I must defend the honor of all the good chimpanzees of the world.

    How dare you insult them by comparing Bush to them? ;-)

  16. Steve Horn  August 20, 2007 at 4:51 pm

    Actually it might be a nice example of evolution – perhaps George (knuckle walker that he is) just isn’t as far along as those of us who can straighten out our arms!

  17. long_rider  August 20, 2007 at 5:57 pm

    Bush claims success in Iraq! How many times does this make? But, our men are still dying over there.
    What is the chimps definition of success?

    “Bush mentioned further examples:

    In al-Qaim, tribal leaders, who turned against terrorists, now head the regional mayor’s office and the local police force.

    In Muthanna, an overwhelmingly Shia province, the local council held a public meeting to hear from citizens on how to spend their budget and rebuild neighborhoods.

    In Baqubah, six banks have been reopened.

    In Ninewa province, local officials have established a commission to investigate corruption.”

    Sorry but, our military was not needed to accomplish these things. So why is he taking credit for them?

    What we have to worry aqbout right now is the chimp and cheney starting a war in Iran. They want to leave the new administration another war to deal with, so they can finger point.

    We have to impeach the chimp and cheney now, before they make things worse. We can ill aford to let these men to continue their course of destruction.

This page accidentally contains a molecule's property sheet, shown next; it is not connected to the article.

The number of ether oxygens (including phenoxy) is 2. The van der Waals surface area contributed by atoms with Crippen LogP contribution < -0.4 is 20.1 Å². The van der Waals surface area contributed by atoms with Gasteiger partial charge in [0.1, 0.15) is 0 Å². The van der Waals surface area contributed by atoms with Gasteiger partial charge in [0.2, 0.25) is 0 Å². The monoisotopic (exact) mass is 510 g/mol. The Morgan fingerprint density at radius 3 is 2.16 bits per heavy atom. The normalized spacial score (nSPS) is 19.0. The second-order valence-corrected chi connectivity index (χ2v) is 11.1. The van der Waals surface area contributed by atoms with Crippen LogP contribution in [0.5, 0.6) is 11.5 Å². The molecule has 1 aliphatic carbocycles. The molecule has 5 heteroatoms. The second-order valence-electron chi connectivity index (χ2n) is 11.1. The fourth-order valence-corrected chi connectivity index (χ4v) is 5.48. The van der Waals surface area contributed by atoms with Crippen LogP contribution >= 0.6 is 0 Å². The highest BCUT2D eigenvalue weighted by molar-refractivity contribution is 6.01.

18. bryan mcclellan  August 20, 2007 at 6:13 pm

    Helen and Steve you are killin me.Knuckle walker,what a hoot.I’m glad Tarzan and Cheeta aren’t around to read this. Smirks examples in light of the N.Y.Times story yesterday by our troops pale in comparison to what is happening real time on the ground.The whole region is a cauldron of dissent and hatred with the violence directed at our troops and the innocent.The wound he has opened is gangrenous and will not heal in our lifetime or beyond.Stabilization is a dream only a fool would pursue at this time with these tactics. His grasping at straws has become lame and very tiring. How he expects any sane and reasonable individual to put credence to his rhetoric is far beyond the realm of human imagination.His conduct is simian,hence the label chimp is not an insult but a well deserved moniker.

  19. Helen Rainier  August 20, 2007 at 8:27 pm

    Bryan,

    Thanks! Speaking of Cheeta — the real Cheeta (Cheeta is his screen name) is still alive and celebrated his 75th birthday in April. He also has a grandson who lives at the same sanctuary he does. He is also an artist and some of his paintings are available for sale.

    You can see pictures of him (and his 75th birthday party) and his grandson at the following site:

    http://www.cheetathechimp.org/album.html

  20. bryan mcclellan  August 20, 2007 at 8:46 pm

    I,m very happy to hear that Helen,He is a credit to his race and a darned fine actor.Unlike smirk, Cheeta was loyal,never lied to ole Tarz,or took a banana that he didn’t earn.Truly a cinematic giant. Thanks for the link.BM

  21. Abdul of the Kyber Pass  August 19, 2007 at 5:45 pm

    In other news, the crime rate continues to climb in New Orleans. The city still contains large areas of devastation. The population is still tens of thousands less than it was prior to Katrina. And all of this was accomplished with a Democratic governor, a Democratic Mayor, and a Democrat-dominated state assembly.

    We are better of putting money into Iraq than we are New Orleans. At least we are making progress in SW Asia.